US intelligence whistleblower Edward Snowden spoke during a live-stream event hosted by former Greenpeace director, Kumi Naidoo, at Constitutional Hill in Johannesburg on Monday.
In the live-stream, Snowden expressed concerns of how some of world’s the largest online services collect users’ data.
The former US Central Intelligence Agency (CIA) employee, who leaked classified information from the National Security Agency (NSA) in 2013, was speaking from Russia where he is currently under temporary asylum.
The event – which was dubbed “Privacy Rights, Surveillance Wrongs: An Activists’ Dialogue” – was hosted at the Women’s Jail at the Constitutional Hill complex with the aim of discussing ways of challenging state.
“One of the central problems facing the internet today is that the most popular services in the world co-operate beyond what is required of the law and there is also a question around how much companies collect which is beyond what is necessary,” Snowden said.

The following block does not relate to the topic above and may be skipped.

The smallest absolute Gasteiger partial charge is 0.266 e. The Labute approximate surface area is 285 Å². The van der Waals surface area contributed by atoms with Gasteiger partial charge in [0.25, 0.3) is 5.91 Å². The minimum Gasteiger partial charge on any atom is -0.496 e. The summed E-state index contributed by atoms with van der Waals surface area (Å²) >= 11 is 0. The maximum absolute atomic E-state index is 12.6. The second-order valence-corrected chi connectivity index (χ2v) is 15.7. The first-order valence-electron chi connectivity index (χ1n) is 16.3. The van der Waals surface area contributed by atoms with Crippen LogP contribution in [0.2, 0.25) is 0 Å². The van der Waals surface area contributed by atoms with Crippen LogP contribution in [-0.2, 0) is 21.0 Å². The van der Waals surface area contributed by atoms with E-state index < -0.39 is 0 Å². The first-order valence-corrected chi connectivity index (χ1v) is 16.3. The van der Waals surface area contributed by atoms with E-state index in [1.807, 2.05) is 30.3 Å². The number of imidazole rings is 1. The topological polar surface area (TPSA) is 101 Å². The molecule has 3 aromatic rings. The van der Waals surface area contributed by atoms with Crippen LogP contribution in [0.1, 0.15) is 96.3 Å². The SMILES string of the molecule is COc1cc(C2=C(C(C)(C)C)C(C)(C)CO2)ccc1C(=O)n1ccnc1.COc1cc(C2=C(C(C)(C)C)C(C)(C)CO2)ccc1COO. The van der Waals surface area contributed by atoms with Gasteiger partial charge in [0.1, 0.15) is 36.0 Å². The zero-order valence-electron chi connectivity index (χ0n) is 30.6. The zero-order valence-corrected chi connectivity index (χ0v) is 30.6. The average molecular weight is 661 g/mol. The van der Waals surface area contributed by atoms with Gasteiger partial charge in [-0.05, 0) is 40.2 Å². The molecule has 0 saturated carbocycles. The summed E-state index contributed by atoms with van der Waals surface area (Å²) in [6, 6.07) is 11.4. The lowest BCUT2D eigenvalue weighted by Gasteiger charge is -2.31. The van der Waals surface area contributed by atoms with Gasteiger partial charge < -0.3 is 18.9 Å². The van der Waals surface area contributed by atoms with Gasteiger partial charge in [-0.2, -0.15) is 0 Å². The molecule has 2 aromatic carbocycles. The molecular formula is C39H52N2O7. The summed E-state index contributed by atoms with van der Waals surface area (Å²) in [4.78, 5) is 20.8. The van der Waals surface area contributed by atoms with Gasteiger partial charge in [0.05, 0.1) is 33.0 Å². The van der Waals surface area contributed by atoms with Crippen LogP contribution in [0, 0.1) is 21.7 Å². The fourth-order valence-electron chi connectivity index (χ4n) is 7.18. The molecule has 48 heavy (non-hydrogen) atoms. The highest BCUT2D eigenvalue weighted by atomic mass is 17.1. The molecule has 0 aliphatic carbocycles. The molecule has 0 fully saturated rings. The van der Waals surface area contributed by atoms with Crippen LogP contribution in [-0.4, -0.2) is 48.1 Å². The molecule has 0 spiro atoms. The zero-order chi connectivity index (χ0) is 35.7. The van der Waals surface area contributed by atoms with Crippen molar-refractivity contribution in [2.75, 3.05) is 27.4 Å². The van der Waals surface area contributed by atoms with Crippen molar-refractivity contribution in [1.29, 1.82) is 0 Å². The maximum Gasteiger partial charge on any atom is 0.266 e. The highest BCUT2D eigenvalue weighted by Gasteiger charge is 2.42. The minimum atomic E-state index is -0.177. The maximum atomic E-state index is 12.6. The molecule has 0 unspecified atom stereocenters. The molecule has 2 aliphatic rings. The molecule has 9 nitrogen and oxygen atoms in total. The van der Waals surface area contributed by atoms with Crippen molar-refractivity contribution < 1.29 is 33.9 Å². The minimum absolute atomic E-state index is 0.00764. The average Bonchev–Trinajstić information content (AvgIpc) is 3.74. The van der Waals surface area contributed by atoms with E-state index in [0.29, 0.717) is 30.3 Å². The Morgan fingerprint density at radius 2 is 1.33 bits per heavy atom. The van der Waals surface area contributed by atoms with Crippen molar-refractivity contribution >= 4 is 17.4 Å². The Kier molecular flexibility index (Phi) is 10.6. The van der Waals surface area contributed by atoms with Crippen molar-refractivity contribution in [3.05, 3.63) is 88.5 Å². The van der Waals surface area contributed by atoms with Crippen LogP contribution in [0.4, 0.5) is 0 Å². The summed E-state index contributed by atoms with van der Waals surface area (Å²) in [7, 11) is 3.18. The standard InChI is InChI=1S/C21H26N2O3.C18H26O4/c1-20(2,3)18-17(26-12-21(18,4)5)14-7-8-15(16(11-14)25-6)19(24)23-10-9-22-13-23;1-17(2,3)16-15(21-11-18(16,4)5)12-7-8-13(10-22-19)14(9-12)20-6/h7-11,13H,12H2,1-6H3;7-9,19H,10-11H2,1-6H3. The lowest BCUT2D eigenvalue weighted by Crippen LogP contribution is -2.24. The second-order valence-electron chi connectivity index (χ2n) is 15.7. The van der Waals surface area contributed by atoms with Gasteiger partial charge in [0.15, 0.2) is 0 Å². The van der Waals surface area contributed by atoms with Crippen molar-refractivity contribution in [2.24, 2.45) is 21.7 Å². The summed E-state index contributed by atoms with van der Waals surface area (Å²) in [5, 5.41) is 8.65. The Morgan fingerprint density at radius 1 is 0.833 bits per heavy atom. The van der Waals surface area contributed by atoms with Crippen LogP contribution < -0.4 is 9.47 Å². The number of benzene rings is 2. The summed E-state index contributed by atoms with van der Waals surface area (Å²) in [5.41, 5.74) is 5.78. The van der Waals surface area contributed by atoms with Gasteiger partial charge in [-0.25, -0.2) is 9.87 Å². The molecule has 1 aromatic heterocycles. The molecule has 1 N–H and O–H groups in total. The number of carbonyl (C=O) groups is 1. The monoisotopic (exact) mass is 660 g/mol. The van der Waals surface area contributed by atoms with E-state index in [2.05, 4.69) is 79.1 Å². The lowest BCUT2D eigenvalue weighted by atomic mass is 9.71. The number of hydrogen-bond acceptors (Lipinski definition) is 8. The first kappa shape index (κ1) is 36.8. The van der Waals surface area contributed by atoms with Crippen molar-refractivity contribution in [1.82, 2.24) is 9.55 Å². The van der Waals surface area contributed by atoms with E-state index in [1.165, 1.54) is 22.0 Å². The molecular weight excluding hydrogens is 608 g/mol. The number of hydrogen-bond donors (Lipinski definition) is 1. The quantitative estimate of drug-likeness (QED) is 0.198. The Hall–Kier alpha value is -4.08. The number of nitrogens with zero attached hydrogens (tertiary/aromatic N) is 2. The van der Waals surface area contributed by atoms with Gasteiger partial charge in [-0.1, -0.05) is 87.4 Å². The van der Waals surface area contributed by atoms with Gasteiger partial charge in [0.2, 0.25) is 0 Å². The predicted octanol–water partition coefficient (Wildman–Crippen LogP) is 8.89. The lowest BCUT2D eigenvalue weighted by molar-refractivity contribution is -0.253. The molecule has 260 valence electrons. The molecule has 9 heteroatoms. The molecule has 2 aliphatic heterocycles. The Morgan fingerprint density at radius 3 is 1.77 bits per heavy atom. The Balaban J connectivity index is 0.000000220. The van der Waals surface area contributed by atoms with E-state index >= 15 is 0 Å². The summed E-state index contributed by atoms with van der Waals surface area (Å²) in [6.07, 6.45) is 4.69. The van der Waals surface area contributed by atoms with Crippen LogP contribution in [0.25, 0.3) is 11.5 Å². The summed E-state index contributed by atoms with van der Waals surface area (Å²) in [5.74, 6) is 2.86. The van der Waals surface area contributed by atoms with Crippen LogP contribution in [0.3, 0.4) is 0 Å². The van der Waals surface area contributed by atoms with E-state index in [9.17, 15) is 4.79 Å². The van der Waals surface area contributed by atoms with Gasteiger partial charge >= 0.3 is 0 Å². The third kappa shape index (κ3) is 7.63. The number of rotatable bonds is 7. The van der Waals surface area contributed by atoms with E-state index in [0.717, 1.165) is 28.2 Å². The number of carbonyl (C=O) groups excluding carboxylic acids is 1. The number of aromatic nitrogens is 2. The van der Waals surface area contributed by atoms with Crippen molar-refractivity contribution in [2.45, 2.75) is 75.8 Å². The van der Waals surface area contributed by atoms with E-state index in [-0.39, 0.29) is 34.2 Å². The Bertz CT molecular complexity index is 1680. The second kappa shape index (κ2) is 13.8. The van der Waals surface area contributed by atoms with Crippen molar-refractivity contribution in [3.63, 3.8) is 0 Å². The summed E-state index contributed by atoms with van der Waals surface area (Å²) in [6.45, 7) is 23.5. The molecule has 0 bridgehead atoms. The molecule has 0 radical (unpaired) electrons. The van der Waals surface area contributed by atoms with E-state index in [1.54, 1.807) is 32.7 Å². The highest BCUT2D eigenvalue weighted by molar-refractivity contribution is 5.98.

Snowden was speaking about companies such as Google, Skype, Apple and Yahoo! which are able to collect data from its users.
“These companies set up a business and the more we make use of their service the more information they can collect from us,” he said.
“We have to start thinking about the effects of this in a more ethical context. Companies are easily about to scan emails secretly,” Snowden added.
However, he said that that there were methods of being able to communicate without having personal data collected.
Snowden made reference to Signal, a private messaging app which successfully managed to keep messages of users from government authorities.
Snowden has been known to praise the software at various events he speaks at.
“It is possible to limit the amount of data, while still providing a valuable service that people want to use and cannot be monetised,” he said.
“Another example is to arrange a meeting in public, by posting a message like: ‘I have a bicycle for sale’ on a public platform such as Reddit to which the person you are communicating with understands the message,” he said.